Conditions + Treatments
I grew up in Montgomery, but I currently live in Millbrook, AL. I played football all throughout high school (Alabama Christian Academy) and have always loved athletics. That love was perpetuated when I furthered my education at the University of Alabama. While there (02-07), I had the opportunity to be a part of the Crimson Tide football team, via the athletic training staff.
During the course of my work, I had the esteemed privilege to get to know Dr. Andrews. Additionally, my five-season stent in Tuscaloosa afforded me the opportunity to form a friendship with Dr. Lyle Cain, and that’s what spurred my decision to go to Andrews Sports Medicine in the first place.
All my life, I've grown up knowing that Andrews Sports Medicine is around and I am very fortunate to have that practice “in my backyard." In September of 2014, I was honored to have WBRC come to Millbrook and film an interview with me, nine years after I roamed the sidelines with the Crimson Tide, following the release of my book "The Crimson Dream."
In the Spring of 2007, one of the first signs of my neurological problems surfaced. I was at Fenway Park (Boston) and I got a little dizzy after looking up in the sky. With college graduation quickly approaching, I was in denial of the possibility that something could be wrong.
Over the next several years, numerous diagnoses, coupled with a myriad of treatments were labeled and performed, but, sadly to no avail. Ultimately in July of 2014, my neurologist informed me that there was an inflammatory process in my brain where healthy cells have attacked the cells of this all-important organ. My condition, known as "CLIPPERS Disease" has left me with impaired speech and balance. Moreover, the, "What caused it?" question has yet to be answered.
My hip pain started back around March of 2015. I’m not great at acting on things right when I notice them. That said, my nature is not to procrastinate. However, to my detriment, I tend to do so, with respect to my health. I can give you many hypotheses of why this is the case, but, frankly, I don't know.
Circling back to my hip pain, I initially talked to Dr. Cain about my hip pain in late 2015. Per his advice, my next step was an appointment with non-surgical physician, Dr. Jody Ortega, who then referred me to Dr. Jeffrey Davis.
Unbeknownst to me at the time, I later found out that Dr. Davis and I are fellow members at Church of the Highlands. His relationship with God, combined with his quality work as a surgeon, instills both trust and peace with him and his staff. On the morning of my first hip replacement, he asked to pray with me before my procedure, it’s a good thing I was lying down because I almost hit the floor (in a good way) because I didn’t know it was coming, but pleasantly surprised.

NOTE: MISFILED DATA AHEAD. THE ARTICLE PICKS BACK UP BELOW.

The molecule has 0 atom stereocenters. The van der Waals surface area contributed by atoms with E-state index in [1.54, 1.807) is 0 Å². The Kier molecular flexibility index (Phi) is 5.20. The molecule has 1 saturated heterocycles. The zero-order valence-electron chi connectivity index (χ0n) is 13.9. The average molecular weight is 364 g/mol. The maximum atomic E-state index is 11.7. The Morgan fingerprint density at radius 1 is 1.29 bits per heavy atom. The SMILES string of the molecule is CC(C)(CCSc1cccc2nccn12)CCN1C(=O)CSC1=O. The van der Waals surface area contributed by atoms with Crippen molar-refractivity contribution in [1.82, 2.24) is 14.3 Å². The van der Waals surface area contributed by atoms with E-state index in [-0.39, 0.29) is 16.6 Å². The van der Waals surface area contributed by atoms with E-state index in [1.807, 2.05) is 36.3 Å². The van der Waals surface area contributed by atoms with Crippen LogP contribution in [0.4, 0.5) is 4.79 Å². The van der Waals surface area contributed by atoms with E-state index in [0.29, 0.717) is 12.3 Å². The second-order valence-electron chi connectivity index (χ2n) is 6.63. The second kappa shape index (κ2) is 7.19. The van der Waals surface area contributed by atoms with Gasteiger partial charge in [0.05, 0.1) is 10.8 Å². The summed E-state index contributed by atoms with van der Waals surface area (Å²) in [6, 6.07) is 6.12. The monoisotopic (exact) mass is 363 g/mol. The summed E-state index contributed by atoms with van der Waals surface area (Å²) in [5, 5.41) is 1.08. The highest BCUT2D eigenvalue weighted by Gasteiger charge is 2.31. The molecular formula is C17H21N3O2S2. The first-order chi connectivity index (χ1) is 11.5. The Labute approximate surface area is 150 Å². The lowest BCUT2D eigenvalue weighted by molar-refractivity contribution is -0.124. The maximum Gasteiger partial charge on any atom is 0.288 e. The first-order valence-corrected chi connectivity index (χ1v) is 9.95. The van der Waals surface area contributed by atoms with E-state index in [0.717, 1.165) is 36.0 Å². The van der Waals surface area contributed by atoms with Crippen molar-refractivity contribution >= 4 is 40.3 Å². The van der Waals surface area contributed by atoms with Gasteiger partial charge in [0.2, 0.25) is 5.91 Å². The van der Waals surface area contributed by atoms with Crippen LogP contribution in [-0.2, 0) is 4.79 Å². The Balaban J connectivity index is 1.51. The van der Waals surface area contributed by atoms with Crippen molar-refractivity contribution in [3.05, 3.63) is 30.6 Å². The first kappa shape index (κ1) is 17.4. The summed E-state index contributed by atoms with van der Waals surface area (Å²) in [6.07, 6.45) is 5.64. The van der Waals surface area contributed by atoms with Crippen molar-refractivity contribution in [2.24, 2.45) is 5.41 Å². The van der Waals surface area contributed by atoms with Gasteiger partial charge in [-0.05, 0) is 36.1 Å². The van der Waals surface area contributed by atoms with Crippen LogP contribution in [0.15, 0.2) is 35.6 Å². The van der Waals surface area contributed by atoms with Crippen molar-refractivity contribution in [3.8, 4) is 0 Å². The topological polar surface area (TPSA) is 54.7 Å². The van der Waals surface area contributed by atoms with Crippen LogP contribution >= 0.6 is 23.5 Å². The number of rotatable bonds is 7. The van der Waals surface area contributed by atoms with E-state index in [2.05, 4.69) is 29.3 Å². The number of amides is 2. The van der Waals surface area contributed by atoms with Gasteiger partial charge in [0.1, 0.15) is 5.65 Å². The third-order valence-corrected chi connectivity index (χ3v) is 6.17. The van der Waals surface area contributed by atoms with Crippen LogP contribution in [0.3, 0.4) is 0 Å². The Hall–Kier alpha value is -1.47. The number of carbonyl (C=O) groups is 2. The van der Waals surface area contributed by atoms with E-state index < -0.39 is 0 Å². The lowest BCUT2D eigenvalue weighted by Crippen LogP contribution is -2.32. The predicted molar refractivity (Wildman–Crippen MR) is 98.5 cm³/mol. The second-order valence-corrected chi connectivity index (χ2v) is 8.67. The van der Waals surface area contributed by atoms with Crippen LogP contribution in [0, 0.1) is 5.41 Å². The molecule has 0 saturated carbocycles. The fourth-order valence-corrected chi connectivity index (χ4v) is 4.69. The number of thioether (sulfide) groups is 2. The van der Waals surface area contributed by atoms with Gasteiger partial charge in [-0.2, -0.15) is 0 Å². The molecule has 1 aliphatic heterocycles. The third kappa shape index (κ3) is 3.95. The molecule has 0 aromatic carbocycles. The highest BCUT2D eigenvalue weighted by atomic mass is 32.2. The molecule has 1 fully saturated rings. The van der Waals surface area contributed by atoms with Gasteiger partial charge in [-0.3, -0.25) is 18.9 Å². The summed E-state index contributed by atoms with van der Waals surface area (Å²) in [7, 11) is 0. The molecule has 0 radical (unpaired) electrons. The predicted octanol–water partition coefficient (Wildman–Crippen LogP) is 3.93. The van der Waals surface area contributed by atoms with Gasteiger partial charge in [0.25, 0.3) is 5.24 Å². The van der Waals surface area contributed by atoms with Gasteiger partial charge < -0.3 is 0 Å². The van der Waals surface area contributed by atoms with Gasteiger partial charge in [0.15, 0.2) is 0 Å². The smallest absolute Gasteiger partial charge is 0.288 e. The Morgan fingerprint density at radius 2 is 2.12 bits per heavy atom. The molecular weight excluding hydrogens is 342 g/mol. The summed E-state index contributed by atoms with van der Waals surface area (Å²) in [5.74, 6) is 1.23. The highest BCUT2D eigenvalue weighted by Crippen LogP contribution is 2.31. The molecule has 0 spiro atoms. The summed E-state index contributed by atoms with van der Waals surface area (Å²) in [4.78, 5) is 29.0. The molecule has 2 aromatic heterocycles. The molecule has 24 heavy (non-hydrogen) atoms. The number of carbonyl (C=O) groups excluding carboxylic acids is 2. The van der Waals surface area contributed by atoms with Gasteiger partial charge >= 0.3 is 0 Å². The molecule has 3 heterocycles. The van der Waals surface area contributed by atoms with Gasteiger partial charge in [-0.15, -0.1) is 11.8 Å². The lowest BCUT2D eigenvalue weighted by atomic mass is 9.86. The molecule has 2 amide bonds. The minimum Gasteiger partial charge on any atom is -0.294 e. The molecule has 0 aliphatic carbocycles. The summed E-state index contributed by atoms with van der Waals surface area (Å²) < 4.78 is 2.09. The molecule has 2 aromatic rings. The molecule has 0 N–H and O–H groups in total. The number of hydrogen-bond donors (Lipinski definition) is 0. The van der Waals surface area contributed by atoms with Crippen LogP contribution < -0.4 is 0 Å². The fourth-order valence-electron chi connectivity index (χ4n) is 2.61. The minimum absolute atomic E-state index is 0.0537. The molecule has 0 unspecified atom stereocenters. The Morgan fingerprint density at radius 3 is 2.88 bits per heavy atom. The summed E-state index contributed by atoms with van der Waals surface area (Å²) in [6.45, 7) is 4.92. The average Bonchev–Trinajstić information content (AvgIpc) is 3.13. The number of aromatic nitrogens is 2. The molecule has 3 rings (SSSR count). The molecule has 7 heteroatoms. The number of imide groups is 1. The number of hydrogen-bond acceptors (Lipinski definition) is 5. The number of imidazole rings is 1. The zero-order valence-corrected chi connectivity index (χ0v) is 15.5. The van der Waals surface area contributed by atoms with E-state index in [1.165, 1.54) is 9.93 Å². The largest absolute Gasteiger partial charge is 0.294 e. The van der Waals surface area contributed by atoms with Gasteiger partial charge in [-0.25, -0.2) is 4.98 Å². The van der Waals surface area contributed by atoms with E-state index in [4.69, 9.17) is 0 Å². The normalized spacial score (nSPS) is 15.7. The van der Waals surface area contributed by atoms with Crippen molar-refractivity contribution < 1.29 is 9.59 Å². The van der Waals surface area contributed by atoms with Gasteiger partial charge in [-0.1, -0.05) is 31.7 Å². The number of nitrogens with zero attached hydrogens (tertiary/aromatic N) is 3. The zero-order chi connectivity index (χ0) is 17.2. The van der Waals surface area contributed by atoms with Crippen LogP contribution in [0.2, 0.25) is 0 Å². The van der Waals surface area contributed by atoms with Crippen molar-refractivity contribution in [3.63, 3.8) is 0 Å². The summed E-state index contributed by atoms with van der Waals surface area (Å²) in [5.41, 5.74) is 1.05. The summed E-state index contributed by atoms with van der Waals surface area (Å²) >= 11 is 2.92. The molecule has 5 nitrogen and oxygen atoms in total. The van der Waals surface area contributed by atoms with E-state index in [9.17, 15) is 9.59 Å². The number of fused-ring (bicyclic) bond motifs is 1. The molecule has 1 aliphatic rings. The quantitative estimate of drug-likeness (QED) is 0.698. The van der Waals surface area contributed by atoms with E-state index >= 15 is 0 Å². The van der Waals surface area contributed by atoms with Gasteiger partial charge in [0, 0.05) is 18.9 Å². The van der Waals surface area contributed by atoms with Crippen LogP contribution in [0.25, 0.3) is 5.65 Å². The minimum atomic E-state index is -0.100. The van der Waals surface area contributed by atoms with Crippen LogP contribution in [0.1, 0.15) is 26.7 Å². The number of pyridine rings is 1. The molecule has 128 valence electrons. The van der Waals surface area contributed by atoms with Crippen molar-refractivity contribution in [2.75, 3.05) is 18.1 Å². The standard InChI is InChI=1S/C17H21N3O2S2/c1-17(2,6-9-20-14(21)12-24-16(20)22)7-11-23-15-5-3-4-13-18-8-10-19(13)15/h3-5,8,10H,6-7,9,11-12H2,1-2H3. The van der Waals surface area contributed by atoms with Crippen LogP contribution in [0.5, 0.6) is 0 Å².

When I went for my annual check-up in May of 2016, following the right hip replacement, I was having some slight discomfort with my left hip. I asked Dr. Davis what the potential was for him to have to do my left hip as well. He said it was about a 50/50. Then, at my annual check-up in May of 2017 (last year), I asked Dr. Davis to perform an x-ray on my left hip, he did so, and proceeded to tell me that the femoral head of my left hip had collapsed and he’d have to do the same procedure. He ended things by letting me know I’d be the best person to decide when the optimal time to have the operation would be. I then let out a sarcastic snicker.
In February of 2018 I finally arrived at the decision to have the surgery. Looking back, I probably should’ve had the operation a few months earlier, but I lead a small group and didn’t want to interrupt that with the surgery. There was a big conference I wanted to make it to, which was something Dr. Davis was sympathetic (not saying he agreed) being so familiar with his wife’s involvement in the same ministry, albeit in Birmingham. So I told Carol (Dr. Davis’s surgical scheduler) we could do it any time after the conference.
Prior to the procedure, I told Dr. Davis that I needed this surgery sooner and that it was probably pretty bad in there. On the heels of the operation, Dr. Davis told me, once he had gotten in there, it had gotten so bad that there was almost nothing there (femoral head). I use a walker to walk right now, for my mobility, and that piece of equipment was pivotal in allowing me to elongate the weeks leading up to the operation because I was able to transfer my pain to the walker. I am confident that the lack of the said device would have resulted in my inability to walk and a sooner operation.
The Andrews Sports Medicine name has always been synonymous with quality and you always know that the physicians seen are the best in the business. As an outsider and a patient, I have gotten to see the sheer number of patients that come through the facility on a daily basis, and that observation alone, illustrates the fact that, that sentiment is echoed by individuals on the highest form of sports all the way down the spectrum to the weekend warriors are all treated fairly and equally.
Hypothetically speaking, Dr. Davis may see me one moment and then five minutes later l, evaluating world-renowned MLB player. It paints a picture, and you can see God’s favor in growing this practice. The power and expertise of Andrews Sports Medicine has truly been seen throughout the world. I think we really take it for granted, having such a quality practice right here in Birmingham, AL. You don’t use it until you need it, but, man, you’re glad it’s there!!